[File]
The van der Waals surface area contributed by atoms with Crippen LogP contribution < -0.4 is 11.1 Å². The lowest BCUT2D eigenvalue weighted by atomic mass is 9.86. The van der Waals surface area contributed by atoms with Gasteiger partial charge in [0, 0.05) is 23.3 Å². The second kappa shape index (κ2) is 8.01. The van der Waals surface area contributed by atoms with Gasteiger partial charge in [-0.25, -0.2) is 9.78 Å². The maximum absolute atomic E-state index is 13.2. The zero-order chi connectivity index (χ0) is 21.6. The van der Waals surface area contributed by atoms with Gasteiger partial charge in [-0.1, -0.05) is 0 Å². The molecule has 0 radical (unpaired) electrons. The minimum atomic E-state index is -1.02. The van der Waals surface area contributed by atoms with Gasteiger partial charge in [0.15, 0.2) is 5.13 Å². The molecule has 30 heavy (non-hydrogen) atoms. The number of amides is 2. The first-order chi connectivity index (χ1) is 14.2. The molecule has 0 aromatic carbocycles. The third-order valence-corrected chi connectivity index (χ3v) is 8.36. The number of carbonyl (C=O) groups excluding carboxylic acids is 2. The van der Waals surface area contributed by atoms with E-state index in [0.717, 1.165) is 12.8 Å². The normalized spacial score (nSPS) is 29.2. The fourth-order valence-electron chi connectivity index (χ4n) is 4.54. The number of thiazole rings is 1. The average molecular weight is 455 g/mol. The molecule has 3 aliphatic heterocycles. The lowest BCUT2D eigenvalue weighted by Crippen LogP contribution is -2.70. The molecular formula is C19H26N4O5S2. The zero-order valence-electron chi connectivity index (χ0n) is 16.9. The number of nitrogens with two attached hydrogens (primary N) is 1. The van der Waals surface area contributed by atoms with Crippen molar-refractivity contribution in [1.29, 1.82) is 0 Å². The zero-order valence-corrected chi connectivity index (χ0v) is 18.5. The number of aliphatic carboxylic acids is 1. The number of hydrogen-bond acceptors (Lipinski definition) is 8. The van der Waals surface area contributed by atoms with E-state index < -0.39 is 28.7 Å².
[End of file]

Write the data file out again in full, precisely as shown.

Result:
The van der Waals surface area contributed by atoms with Crippen LogP contribution < -0.4 is 11.1 Å². The lowest BCUT2D eigenvalue weighted by atomic mass is 9.86. The van der Waals surface area contributed by atoms with Gasteiger partial charge in [0, 0.05) is 23.3 Å². The second kappa shape index (κ2) is 8.01. The van der Waals surface area contributed by atoms with Gasteiger partial charge in [-0.25, -0.2) is 9.78 Å². The maximum absolute atomic E-state index is 13.2. The zero-order chi connectivity index (χ0) is 21.6. The van der Waals surface area contributed by atoms with Gasteiger partial charge in [-0.1, -0.05) is 0 Å². The molecule has 0 radical (unpaired) electrons. The minimum atomic E-state index is -1.02. The van der Waals surface area contributed by atoms with Gasteiger partial charge in [0.15, 0.2) is 5.13 Å². The molecule has 30 heavy (non-hydrogen) atoms. The number of amides is 2. The first-order chi connectivity index (χ1) is 14.2. The molecule has 0 aromatic carbocycles. The third-order valence-corrected chi connectivity index (χ3v) is 8.36. The number of carbonyl (C=O) groups excluding carboxylic acids is 2. The van der Waals surface area contributed by atoms with E-state index in [0.717, 1.165) is 12.8 Å². The normalized spacial score (nSPS) is 29.2. The fourth-order valence-electron chi connectivity index (χ4n) is 4.54. The number of thiazole rings is 1. The average molecular weight is 455 g/mol. The molecule has 3 aliphatic heterocycles. The lowest BCUT2D eigenvalue weighted by Crippen LogP contribution is -2.70. The molecular formula is C19H26N4O5S2. The zero-order valence-electron chi connectivity index (χ0n) is 16.9. The number of nitrogens with two attached hydrogens (primary N) is 1. The van der Waals surface area contributed by atoms with Crippen molar-refractivity contribution in [1.29, 1.82) is 0 Å². The zero-order valence-corrected chi connectivity index (χ0v) is 18.5. The number of aliphatic carboxylic acids is 1. The number of hydrogen-bond acceptors (Lipinski definition) is 8. The van der Waals surface area contributed by atoms with E-state index < -0.39 is 28.7 Å².